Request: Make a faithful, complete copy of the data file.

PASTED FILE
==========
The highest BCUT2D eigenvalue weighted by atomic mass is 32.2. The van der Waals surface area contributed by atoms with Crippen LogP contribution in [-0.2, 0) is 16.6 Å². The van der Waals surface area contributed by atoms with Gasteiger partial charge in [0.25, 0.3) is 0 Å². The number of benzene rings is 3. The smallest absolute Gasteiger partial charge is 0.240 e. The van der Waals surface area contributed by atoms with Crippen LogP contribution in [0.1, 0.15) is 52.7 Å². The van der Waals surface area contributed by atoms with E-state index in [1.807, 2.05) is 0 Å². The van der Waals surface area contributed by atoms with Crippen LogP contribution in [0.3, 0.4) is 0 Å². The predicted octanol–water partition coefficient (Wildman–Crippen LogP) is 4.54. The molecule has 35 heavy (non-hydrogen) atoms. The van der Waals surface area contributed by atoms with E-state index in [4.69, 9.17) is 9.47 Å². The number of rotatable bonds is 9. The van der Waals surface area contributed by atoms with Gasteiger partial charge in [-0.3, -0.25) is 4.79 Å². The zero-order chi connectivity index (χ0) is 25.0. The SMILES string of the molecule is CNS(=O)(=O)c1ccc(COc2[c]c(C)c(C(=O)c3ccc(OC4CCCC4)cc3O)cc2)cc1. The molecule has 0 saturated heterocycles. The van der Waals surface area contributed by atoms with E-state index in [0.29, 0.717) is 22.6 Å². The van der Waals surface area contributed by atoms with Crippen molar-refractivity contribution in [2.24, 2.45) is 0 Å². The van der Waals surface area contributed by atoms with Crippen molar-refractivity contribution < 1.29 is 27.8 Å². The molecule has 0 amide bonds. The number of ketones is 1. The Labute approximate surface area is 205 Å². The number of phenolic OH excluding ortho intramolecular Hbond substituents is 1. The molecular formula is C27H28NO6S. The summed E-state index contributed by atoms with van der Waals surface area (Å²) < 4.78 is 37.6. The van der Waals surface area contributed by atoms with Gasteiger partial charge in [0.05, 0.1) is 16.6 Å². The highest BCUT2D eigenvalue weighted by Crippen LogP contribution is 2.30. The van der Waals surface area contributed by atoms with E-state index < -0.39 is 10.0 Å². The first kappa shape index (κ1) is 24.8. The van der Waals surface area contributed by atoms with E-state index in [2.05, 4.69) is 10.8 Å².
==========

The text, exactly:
The highest BCUT2D eigenvalue weighted by atomic mass is 32.2. The van der Waals surface area contributed by atoms with Crippen LogP contribution in [-0.2, 0) is 16.6 Å². The van der Waals surface area contributed by atoms with Gasteiger partial charge in [0.25, 0.3) is 0 Å². The number of benzene rings is 3. The smallest absolute Gasteiger partial charge is 0.240 e. The van der Waals surface area contributed by atoms with Crippen LogP contribution in [0.1, 0.15) is 52.7 Å². The van der Waals surface area contributed by atoms with E-state index in [1.807, 2.05) is 0 Å². The van der Waals surface area contributed by atoms with Crippen LogP contribution in [0.3, 0.4) is 0 Å². The predicted octanol–water partition coefficient (Wildman–Crippen LogP) is 4.54. The molecule has 35 heavy (non-hydrogen) atoms. The van der Waals surface area contributed by atoms with E-state index in [4.69, 9.17) is 9.47 Å². The number of rotatable bonds is 9. The van der Waals surface area contributed by atoms with Gasteiger partial charge in [-0.3, -0.25) is 4.79 Å². The zero-order chi connectivity index (χ0) is 25.0. The SMILES string of the molecule is CNS(=O)(=O)c1ccc(COc2[c]c(C)c(C(=O)c3ccc(OC4CCCC4)cc3O)cc2)cc1. The molecule has 0 saturated heterocycles. The van der Waals surface area contributed by atoms with E-state index in [0.29, 0.717) is 22.6 Å². The van der Waals surface area contributed by atoms with Crippen molar-refractivity contribution in [2.24, 2.45) is 0 Å². The van der Waals surface area contributed by atoms with Crippen molar-refractivity contribution < 1.29 is 27.8 Å². The molecule has 0 amide bonds. The number of ketones is 1. The Labute approximate surface area is 205 Å². The number of phenolic OH excluding ortho intramolecular Hbond substituents is 1. The molecular formula is C27H28NO6S. The summed E-state index contributed by atoms with van der Waals surface area (Å²) < 4.78 is 37.6. The van der Waals surface area contributed by atoms with Gasteiger partial charge in [0.05, 0.1) is 16.6 Å². The highest BCUT2D eigenvalue weighted by Crippen LogP contribution is 2.30. The van der Waals surface area contributed by atoms with E-state index < -0.39 is 10.0 Å². The first kappa shape index (κ1) is 24.8. The van der Waals surface area contributed by atoms with E-state index in [2.05, 4.69) is 10.8 Å².